Today, February 5, Democrats, Republicans and Independents will go to the polls to elect their party’s candidate for President. On this day, now dubbed “Super Tuesday” by almost every campaign and news source, 24 states will host contests including California. The Talon takes a closer look at two of the candidates in the contending parties.
The parties’ nominations are won by controlling a majority of delegates attending the national conventions, which candidates receive from each state in which they compete. Each party has two types of delegates. Pledged delegates are awarded based on how well a candidate does in each state; unpledged delegates are members of the national party or other specified groups within the party which are not bound by how a candidate does in their state. To win the Democratic nomination, 2,025 delegates are necessary. 1,191 delegates are needed to win the Republican nomination.
The former governor of Massachusetts is second in the delegate count nationwide for the GOP. He won the Michigan Primary, Nevada and Wyoming caucuses and placed second in the Florida primary and Iowa caucuses.
According to his competitors, Romney will say whatever is necessary to get elected. When running for the governorship, Romney was pro-choice on the abortion issue, but he has since characterized that position as a mistake. He is now pro-life.
Romney was known for balancing the state budget and elimination a $3 billion budget gap.
Before taking office, Romney was a businessman, who founded Bain Capital, an investment company which worked with companies including Staples and Domino’s Pizza. He became nationally known as the President and CEO of the Salt Lake Organizing Committee which managed the 2002 Utah Winter Olympics, where Romney took charge of erasing a $379 million operating deficit.
A Senator from Arizona, John McCain heads into the primaries today as the front runner on the Republican ticket. Having won the Florida, New Hampshire and South Carolina primaries, the momentum behind McCain’s campaign may propel him ahead of his contenders.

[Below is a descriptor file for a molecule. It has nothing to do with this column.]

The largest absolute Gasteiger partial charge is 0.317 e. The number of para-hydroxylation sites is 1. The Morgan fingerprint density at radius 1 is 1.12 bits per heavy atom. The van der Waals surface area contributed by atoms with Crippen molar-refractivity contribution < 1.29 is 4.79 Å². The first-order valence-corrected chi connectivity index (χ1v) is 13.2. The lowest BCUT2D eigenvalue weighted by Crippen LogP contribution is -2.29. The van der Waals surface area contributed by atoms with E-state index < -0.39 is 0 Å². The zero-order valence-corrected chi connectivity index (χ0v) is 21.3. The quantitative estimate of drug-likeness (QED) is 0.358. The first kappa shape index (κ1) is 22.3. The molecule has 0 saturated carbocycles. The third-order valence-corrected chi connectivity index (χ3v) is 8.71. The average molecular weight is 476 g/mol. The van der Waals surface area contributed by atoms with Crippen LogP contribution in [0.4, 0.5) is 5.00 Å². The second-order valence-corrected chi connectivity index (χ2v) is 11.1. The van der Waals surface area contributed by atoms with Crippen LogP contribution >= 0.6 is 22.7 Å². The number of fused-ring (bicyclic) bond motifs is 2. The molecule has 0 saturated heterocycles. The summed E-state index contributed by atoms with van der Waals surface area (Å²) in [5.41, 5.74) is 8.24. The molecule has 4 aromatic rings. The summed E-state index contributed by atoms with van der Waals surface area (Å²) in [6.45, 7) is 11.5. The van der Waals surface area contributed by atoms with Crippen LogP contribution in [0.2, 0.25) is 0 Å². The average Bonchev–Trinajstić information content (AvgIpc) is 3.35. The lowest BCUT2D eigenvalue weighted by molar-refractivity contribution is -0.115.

McCain has served two terms in the US House of Representatives and is currently serving his fourth term in the Senate. In 2000, McCain vied for the Republican nomination for president, but lost to current President George W. Bush.
Before serving in the House, McCain had a 22-year career as a naval aviator who served in the Vietnam War. McCain’s prominence is primarily due to his symbolic story as a prisoner of war, where he was often beaten and tortured.
Though he his winning states by only a slight margin, McCain has made a comeback. This past summer, McCain reportedly was flying commercial airlines and at time carrying his own bags because of the lack of funding his campaign had.
As one of the few females to have ever run for president in the United States, Clinton has garnered a significant amount of publicity. Clinton, a former New York Senator, has brought attention to national healthcare and founded an organization that preserves nationally historic items and sites. Her achievements, experience and credentials are exceptional, and there is a good chance she may become the first female president.
Clinton consistently places ahead of all of her Democratic competitors in national polls. As for the Democratic presidential primaries, Clinton’s performance has fluctuated: She placed third in Iowa, first in New Hampshire, first in Nevada and second in South Carolina.
Her positions on the issues include being pro-choice, promoting affordable healthcare, supporting the withdrawal of troops from Iraq and supporting immigration.
Observers and competitors have criticized her for dodging questions and changing her stances.
The third African-American individual to run for President of the United States, Obama is also at his prime. A first-term junior senator from Illinois, he holds his own with tough affirmative stances on ending the Iraq war, providing national (although not universal) healthcare and lowering national energy consumption (by 2050, he hopes to reduce greenhouse gas emissions 80 percent from 1990 levels).
Obama has also been doing well with the younger crowd. He won the Iowa Caucus, placed second in New Hampshire, second in Nevada and won South Carolina.
Obama has a large following because many feel he is an inspiring leader. Time Magazine labeled him as one of “the world’s most influential people” in 2007.
But that is not to say he is without flaw. Obama has been sharply criticized for his lack of experience.
With so many different perspectives on Obama, his battle to win the presidency will certainly be an entertaining one to watch.